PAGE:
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The State of the Field of Mental Health


Currently in the United States, for a child with a mood disorder approximately 10 years pass from the time of symptom onset before the correct diagnosis and treatment is initiated.  So much wasted time during a child's developmental years is a real crime.  For adults there are similar situations that we run into all the time.  For example, there are those originally diagnosed with depression that in actuality have a bipolar-like mood disorder, and have found that the typical antidepressants cause them to feel horrible.  This is because depression is very tricky and frequently masquerades as something that it really is not.  A similar example involves post partum depression, a very much genetic and inheritable condition.  I recommend the autobiographical books, Marie Osmond's Behind the Smile or Brooke Shields Down Came the Rain, for more information.  Severe post partum illness can affect women, like it did for Andrea Yates, with psychosis and subsequent tragedy.  Post partum depression is, in fact, a continuum of bipolar illness.  Remember hearing about Andrea Yates treatment with antidepressants such as Paxil or Prozac?  It was the wrong medication in her case and a part of the problem, not part of the solution.  It is cases like this with the wrong diagnosis and the wrong treatment that are so tragic. 

Treating the Tip of the Iceberg

We call this treating to the tip of the iceberg approach.  Our field is so diagnosis driven that it's dangerous.  For example, if a person is sad, are they depressed?  If a person cannot concentrate, do they have ADHD?  The power of managed care to demand a diagnosis that fits the treatment is strong.  It is no wonder that when a wrong diagnosis is made, then the wrong medication is prescribed given that most of treatment is diagnosis driven.  This is where Diablo Behavioral Healthcare comes in.  We do not diagnose and treat to the tip of the iceberg; instead, we actually take the time to figure it out.  Our initial evaluation is two hours long and this is after the patient has filled out a 38-page history form.  If the clinician doing the history feels medications would help balance the patient's neurochemical state, then another two hour visit with the psychiatrist takes place to make sure we get it right.  We have done some checking and found out that if a patient sees a therapist and psychiatrist within their managed care system for two years, their total out of pocket co-pays will amount to around $1820.  Our evaluation fee is $1100 for four hours to get it right the first time.  Subsequently, even paying out of pocket is cheaper than two years of co-pays and not getting it right.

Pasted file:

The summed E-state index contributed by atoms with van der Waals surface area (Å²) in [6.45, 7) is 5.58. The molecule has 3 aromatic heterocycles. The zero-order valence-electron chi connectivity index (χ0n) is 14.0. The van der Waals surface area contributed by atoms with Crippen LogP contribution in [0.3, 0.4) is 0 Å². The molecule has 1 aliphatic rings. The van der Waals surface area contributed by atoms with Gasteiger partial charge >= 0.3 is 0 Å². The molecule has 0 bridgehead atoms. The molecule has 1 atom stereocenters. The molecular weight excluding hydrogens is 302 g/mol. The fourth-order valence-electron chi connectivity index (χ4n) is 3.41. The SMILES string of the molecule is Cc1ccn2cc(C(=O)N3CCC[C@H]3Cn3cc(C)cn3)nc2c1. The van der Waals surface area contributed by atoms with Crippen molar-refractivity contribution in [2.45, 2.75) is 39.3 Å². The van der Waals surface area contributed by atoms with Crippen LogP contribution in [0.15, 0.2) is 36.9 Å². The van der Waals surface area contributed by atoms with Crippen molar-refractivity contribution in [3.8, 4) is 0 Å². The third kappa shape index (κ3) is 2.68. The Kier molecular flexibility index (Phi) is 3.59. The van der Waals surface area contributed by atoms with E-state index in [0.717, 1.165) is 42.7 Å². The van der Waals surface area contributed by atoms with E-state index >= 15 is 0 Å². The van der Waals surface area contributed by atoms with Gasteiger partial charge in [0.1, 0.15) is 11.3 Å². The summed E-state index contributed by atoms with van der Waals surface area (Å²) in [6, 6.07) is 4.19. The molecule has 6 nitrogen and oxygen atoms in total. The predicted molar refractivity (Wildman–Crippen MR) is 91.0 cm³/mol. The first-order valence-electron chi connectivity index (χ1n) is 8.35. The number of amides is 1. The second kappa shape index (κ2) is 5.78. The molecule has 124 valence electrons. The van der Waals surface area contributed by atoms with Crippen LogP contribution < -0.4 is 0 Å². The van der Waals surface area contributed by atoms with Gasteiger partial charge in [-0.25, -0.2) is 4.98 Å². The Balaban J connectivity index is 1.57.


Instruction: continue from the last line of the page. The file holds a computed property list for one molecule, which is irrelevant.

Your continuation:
The Myth and Lore of Mental Illness

    Not long ago there was the tragic killing of a woman by her son right here in Danville.  He was known to have been acting strangely for some time and his symptoms were completely denied by his mother.  He would have responded to the correct medications had someone done something earlier.  There is just no way this was a real surprise to those who really knew him well.  To deteriorate to the point of hearing voices is a slow and insidious process, one of the reasons theses diagnostic categories are in fact called process illnesses. We had a case of a mother so much in denial of the psychotic thinking of her daughter that she brought in some sort of faith healer to cleanse the house of evil spirits that the daughter had been communicating with.  We have another case of twins that both have psychotic episodes and use street drugs, a frequent combination.  It is a real urban myth that street drugs cause mental illness.  It is much more common and real that those who abuse drugs and alcohol are attempting to self medicate the associated anxiety that accompanies emotional problems, which are in fact the result of one's genes more than due to whether or not someone was breast fed, bottle fed or bonded with their binky.  The longer we continue to use the term mental illness, the longer it will take to rise out of the mire of myth, lore, and pure ignorance.  The expanding world of medical genetics and stem cell research will cause the ignorant to be dragged to enlightenment.  This will happen whether or not they want to go, as the public will demand it.  There is just no reason for stigma and shame to be associated with neurobiological conditions than there ought to be for a broken arm, or a diagnosis of diabetes or epilepsy.